I hope this war ends soon and the Ukrainian people come out of it, with their freedom intact. It is hard to watch them suffer everyday. I’ve always been quiet on social media on international happenings, though I have my own opinions and have shared them in private. But this is not the time to be quiet and so I have decided to put this out here.

To my Russian friends who have protested against this war – I’m inspired by your bravery and courage. You are amazing and I admire you. Thank you for speaking out and thank you for doing what is right.

To my Russian friends who support this war – I hope you’ll stop believing in what your government is saying. I hope you’ll do your own independent research and come to your own conclusions. This is not a ‘peaceful’ operation. Innocent people are dying on the streets. Please ask your government to stop this.

To my Ukrainian brothers and sisters – We stand with you. We are inspired by your bravery and courage. We are all praying for you. It has been an honour knowing you. My greatest desire is to live a long boring life, grow old, get grey hair and die of boredom. I know in these difficult times this seems to be an impossible wish, but I wish that for all of you. May the force be with you. Слава Україні! Slava Ukraini! 💙💛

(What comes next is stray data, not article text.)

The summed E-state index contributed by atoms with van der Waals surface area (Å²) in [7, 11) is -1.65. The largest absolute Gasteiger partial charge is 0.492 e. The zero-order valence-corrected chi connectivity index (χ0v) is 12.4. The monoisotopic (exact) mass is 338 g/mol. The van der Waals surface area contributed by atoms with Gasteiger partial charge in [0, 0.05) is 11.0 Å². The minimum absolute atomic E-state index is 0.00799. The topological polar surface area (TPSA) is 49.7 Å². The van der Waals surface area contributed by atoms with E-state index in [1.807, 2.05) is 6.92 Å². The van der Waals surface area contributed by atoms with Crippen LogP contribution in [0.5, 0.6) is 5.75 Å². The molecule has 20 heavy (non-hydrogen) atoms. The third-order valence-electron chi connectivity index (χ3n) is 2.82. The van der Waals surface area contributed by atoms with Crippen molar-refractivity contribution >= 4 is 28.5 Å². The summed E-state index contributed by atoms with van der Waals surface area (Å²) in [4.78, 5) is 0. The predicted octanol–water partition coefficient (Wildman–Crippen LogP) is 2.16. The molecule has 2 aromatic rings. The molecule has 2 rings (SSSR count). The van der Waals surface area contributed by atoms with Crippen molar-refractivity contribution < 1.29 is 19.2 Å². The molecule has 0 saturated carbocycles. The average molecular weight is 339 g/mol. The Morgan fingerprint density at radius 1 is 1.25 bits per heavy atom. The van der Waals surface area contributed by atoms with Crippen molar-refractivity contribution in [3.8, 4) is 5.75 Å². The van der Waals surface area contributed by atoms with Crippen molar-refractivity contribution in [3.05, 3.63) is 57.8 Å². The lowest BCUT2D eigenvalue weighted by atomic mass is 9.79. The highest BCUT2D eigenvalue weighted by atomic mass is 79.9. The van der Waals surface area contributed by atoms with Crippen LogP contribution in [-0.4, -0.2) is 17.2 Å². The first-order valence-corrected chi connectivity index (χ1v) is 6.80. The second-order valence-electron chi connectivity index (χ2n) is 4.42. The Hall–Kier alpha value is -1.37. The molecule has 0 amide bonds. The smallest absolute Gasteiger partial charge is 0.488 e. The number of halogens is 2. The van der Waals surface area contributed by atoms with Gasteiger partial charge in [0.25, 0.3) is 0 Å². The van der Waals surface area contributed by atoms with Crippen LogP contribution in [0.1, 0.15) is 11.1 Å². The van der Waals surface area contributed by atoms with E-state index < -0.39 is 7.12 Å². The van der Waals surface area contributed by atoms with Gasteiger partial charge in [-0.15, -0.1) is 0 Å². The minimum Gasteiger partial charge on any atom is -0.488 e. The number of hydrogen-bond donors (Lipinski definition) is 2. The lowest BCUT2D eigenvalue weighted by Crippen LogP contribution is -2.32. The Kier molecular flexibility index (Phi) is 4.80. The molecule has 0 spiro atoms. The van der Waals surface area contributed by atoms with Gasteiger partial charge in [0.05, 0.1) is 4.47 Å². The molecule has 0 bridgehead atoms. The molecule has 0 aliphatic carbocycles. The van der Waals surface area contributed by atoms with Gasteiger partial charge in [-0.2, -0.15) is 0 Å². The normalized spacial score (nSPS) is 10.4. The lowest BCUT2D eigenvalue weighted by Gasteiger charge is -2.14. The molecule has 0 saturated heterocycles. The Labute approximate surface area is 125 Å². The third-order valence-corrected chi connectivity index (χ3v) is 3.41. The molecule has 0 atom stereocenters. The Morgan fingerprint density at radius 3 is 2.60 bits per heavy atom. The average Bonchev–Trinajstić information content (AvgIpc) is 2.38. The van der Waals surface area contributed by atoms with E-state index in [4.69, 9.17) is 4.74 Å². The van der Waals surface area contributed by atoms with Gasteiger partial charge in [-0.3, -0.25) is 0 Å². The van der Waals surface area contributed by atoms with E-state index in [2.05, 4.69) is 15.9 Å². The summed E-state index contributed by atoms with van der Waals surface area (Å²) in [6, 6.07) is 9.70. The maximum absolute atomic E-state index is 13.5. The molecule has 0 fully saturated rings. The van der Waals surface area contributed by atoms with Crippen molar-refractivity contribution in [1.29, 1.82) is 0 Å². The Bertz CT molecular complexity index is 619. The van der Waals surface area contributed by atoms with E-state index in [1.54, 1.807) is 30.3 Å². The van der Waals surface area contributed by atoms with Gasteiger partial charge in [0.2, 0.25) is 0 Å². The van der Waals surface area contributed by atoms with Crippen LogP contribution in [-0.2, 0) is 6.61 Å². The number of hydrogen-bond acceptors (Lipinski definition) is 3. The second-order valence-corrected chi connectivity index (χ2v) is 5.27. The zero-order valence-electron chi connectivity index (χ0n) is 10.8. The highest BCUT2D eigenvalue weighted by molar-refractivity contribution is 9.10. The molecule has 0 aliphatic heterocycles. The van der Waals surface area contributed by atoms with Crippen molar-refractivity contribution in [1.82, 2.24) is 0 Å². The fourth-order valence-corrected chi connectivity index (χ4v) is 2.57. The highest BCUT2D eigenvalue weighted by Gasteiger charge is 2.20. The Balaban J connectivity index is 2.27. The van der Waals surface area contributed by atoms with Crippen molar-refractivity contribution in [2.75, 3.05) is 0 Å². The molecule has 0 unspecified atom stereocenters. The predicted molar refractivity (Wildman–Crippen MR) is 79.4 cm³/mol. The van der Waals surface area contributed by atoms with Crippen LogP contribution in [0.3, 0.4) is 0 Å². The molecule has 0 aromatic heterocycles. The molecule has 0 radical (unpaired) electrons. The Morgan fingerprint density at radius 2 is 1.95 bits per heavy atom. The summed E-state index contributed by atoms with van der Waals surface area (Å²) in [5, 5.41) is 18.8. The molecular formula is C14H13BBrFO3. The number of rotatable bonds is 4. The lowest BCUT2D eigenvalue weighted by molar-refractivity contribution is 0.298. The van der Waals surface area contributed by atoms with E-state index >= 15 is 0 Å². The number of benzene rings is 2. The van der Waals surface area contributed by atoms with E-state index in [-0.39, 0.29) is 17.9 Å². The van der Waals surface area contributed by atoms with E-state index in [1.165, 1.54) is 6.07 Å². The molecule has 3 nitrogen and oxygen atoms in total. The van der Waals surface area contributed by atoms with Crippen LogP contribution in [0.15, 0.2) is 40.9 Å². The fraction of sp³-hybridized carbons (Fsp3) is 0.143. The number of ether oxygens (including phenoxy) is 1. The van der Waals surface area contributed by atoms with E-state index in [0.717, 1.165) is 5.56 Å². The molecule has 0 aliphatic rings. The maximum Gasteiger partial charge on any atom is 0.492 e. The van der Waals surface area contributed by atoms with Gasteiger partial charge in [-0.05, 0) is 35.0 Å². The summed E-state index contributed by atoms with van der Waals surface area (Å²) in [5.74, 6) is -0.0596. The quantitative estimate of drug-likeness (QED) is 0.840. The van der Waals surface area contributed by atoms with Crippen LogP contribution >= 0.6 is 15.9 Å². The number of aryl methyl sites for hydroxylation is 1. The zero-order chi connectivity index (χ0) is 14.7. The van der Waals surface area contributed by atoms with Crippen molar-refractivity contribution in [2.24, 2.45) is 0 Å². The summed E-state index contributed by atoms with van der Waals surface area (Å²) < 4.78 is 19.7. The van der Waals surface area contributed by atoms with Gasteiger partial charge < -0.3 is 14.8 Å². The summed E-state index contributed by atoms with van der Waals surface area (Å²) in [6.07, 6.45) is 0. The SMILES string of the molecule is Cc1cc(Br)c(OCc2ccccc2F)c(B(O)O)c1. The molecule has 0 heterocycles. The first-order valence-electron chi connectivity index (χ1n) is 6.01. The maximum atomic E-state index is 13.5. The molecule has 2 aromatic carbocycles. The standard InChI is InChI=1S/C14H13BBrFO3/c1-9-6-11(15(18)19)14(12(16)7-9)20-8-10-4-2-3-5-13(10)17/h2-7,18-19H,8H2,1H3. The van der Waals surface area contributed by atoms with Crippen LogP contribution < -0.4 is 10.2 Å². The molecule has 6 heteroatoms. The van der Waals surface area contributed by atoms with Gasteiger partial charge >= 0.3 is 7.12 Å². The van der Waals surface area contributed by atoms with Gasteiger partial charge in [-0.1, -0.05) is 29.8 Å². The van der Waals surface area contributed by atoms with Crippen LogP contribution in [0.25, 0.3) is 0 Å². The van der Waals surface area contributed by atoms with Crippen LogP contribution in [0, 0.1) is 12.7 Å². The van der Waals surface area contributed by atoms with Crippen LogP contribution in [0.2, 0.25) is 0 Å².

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I discovered Andrey Kurkov’sA Matter of Death and Life‘ recently. I haven’t heard of Andrey Kurkov before and this book was slim and so I thought I’ll read it.

The narrator of the story is going through a difficult phase in life. His marriage is collapsing, it appears that his wife is having an affair with someone, he is unemployed, his bank balance is low, he doesn’t seem to have any friends. One day he decides to do something which he thinks will be spectacular. He decides to hire a hitman to kill him. He makes arrangements and is resigned to his fate, and thinks about how he will be in the news when it happens and he’ll become famous and people will look at him differently. But at some point things start looking up, and he even finds some happiness and he doesn’t want to die anymore. But how do you stop a hitman from executing his contract? Not possible, isn’t it? What happens after that is darkly comic and unravels like a Coen Brothers movie.